RAMSEY: Well let's just say probably your bank's not in trouble. In 1988 and 1989, we lost 1,000 banks in about 1,000 days. In about a year and a half period of time there, we lost a bunch of banks following the S&L crisis. We've lost two or three right now. So your bank in Tennessee, your bank in Kansas, your bank in Dallas, it's not in trouble. Wamu's struggling. We've got a few of these banks that were playing this subprime market stuff and they became ill-liquid. Fancy word for meaning they had no freaking money. And they let themselves sit there with no cash and they got themselves in trouble. But your bank's probably not in trouble.

KING: Ali, was the AIG bailout right?

VELSHI: $85 billion question, Larry. Was it right? AIG, think of it not as an insurer, think of it like one of the auto companies. If an auto company were to go out of business, it's not just the auto workers. It's the tire makers. It's the seat makers. It's the windshield makers. AIG is the insurance equivalent of that. There are many, many companies tied to it. Never mind, the fact that they are not just insurer for people, they insure oil rigs when hurricanes come, they insure Hollywood movies, they insure airplanes. Business exists because they can budget for the risk that can happen.

So AIG would have had a far more substantial ripple effect if it were to go bankrupt than Lehman Brothers or Bear Stearns. Bottom line is Larry, the world can do without a couple of investment banks. But insurance is a little more crucial to our economy.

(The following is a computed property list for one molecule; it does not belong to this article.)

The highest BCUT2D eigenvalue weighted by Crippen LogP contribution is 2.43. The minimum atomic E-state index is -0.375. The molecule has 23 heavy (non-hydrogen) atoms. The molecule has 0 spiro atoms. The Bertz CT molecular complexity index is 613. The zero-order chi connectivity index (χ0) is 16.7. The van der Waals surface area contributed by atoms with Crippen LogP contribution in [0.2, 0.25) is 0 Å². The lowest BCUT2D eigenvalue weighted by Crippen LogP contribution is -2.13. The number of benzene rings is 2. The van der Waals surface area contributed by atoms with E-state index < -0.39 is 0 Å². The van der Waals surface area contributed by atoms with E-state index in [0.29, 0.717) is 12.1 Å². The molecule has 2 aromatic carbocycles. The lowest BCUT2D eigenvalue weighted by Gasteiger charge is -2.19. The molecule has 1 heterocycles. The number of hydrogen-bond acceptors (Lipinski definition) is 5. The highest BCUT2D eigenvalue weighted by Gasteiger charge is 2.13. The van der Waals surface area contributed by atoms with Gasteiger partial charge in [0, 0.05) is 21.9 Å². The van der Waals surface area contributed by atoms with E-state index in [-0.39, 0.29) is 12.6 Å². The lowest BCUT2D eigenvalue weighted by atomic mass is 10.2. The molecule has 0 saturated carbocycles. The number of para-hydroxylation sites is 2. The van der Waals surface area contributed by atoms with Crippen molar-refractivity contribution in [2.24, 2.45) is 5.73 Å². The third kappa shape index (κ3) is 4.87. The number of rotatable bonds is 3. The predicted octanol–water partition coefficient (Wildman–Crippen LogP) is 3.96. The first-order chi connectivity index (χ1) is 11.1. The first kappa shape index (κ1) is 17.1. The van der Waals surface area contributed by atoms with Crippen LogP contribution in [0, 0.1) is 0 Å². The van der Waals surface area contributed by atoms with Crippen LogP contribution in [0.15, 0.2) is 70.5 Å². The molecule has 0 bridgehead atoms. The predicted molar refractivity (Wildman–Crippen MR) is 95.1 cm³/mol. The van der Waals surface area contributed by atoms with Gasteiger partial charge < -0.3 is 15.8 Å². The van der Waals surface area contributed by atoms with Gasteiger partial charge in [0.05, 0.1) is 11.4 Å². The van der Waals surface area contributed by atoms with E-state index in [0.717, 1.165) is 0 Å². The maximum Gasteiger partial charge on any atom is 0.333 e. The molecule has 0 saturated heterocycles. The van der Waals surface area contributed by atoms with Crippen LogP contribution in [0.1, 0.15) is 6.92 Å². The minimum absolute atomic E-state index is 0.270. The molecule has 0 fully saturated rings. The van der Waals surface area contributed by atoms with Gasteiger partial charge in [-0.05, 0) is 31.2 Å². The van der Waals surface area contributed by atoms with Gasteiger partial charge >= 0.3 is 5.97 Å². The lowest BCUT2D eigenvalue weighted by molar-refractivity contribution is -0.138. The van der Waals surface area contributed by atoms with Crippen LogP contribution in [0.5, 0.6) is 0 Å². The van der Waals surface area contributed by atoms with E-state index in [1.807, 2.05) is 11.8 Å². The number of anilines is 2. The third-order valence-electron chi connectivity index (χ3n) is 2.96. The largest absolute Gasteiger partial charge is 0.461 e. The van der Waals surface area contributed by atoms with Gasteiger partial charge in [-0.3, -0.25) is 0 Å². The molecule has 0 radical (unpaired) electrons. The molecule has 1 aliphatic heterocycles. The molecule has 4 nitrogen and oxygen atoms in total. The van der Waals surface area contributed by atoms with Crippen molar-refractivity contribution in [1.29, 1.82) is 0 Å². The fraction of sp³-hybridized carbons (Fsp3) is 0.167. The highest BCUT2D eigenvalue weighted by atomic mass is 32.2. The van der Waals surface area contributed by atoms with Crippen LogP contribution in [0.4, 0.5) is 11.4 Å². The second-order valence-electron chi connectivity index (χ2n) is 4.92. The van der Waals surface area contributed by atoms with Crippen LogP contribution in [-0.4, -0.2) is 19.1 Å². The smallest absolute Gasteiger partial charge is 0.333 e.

KING: Well said. Ali Velshi and Dave Ramsey will remain a little while, but thanks for joining us. Donald Trump joins us on the phone. He'll be with us in the next segment. Donald, what's your read on all this?

DONALD TRUMP, ENTREPRENEUR (on phone): Well, I think it has the chance to be the worst period of time since 1929. This is a really devastating period. When you look at AIG, when you look at Goldman Sachs and Morgan Stanley and so many others that are potentially great companies, are great companies and they're just down the tubes.

It's an incredible period. As far as was the government right with respect to AIG? I believe so. And in a sense, they bought 80 percent of the company for a guarantee. They may have actually made a great deal. So I really believe they were right.

KING: We're just getting started with Donald Trump. He'll be back right after the break.



UNIDENTIFIED FEMALE: Breaking news on the American financial front.

UNIDENTIFIED MALE: A volatile day ending on a volatile note.

UNIDENTIFIED MALE: The world can exist without five investment banks, but can't take a major insurer out of place.

UNIDENTIFIED FEMALE: I think the most important part of AIG is it is the lynch pin of a lot of corporate America. You just can't let this company fail.